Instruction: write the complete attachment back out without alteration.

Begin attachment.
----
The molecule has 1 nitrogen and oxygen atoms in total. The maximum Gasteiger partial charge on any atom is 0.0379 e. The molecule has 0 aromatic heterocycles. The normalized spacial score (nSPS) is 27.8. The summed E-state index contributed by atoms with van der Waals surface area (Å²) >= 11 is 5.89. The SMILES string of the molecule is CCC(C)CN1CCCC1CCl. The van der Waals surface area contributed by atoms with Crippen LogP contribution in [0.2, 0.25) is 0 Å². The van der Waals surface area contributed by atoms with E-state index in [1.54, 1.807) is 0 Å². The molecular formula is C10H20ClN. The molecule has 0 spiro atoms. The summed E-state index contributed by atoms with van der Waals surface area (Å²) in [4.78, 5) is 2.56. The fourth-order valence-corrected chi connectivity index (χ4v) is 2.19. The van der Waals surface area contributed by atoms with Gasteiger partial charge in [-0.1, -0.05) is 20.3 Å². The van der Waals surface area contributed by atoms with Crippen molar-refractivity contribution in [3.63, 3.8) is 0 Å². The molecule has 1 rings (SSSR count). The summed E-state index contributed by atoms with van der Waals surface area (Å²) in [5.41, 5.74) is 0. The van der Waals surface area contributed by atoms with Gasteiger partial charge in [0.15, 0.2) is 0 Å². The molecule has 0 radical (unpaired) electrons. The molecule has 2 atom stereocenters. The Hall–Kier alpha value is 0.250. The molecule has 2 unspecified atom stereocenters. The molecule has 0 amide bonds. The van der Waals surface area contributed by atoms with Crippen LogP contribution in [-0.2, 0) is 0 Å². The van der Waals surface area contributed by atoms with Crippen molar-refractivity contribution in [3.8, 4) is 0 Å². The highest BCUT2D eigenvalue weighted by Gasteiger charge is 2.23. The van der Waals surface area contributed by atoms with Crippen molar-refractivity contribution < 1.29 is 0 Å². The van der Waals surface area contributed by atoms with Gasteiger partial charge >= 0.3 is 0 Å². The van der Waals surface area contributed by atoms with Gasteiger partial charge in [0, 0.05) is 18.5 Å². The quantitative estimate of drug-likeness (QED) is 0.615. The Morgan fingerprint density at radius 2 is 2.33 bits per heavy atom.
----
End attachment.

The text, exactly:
The molecule has 1 nitrogen and oxygen atoms in total. The maximum Gasteiger partial charge on any atom is 0.0379 e. The molecule has 0 aromatic heterocycles. The normalized spacial score (nSPS) is 27.8. The summed E-state index contributed by atoms with van der Waals surface area (Å²) >= 11 is 5.89. The SMILES string of the molecule is CCC(C)CN1CCCC1CCl. The van der Waals surface area contributed by atoms with Crippen LogP contribution in [0.2, 0.25) is 0 Å². The van der Waals surface area contributed by atoms with E-state index in [1.54, 1.807) is 0 Å². The molecular formula is C10H20ClN. The molecule has 0 spiro atoms. The summed E-state index contributed by atoms with van der Waals surface area (Å²) in [4.78, 5) is 2.56. The fourth-order valence-corrected chi connectivity index (χ4v) is 2.19. The van der Waals surface area contributed by atoms with Gasteiger partial charge in [-0.1, -0.05) is 20.3 Å². The van der Waals surface area contributed by atoms with Crippen molar-refractivity contribution in [3.63, 3.8) is 0 Å². The molecule has 1 rings (SSSR count). The summed E-state index contributed by atoms with van der Waals surface area (Å²) in [5.41, 5.74) is 0. The van der Waals surface area contributed by atoms with Gasteiger partial charge in [0.15, 0.2) is 0 Å². The molecule has 0 radical (unpaired) electrons. The molecule has 2 atom stereocenters. The Hall–Kier alpha value is 0.250. The molecule has 2 unspecified atom stereocenters. The molecule has 0 amide bonds. The van der Waals surface area contributed by atoms with Crippen LogP contribution in [-0.2, 0) is 0 Å². The van der Waals surface area contributed by atoms with Crippen molar-refractivity contribution in [3.8, 4) is 0 Å². The highest BCUT2D eigenvalue weighted by Gasteiger charge is 2.23. The van der Waals surface area contributed by atoms with Crippen molar-refractivity contribution < 1.29 is 0 Å². The van der Waals surface area contributed by atoms with Gasteiger partial charge >= 0.3 is 0 Å². The van der Waals surface area contributed by atoms with Gasteiger partial charge in [0, 0.05) is 18.5 Å². The quantitative estimate of drug-likeness (QED) is 0.615. The Morgan fingerprint density at radius 2 is 2.33 bits per heavy atom.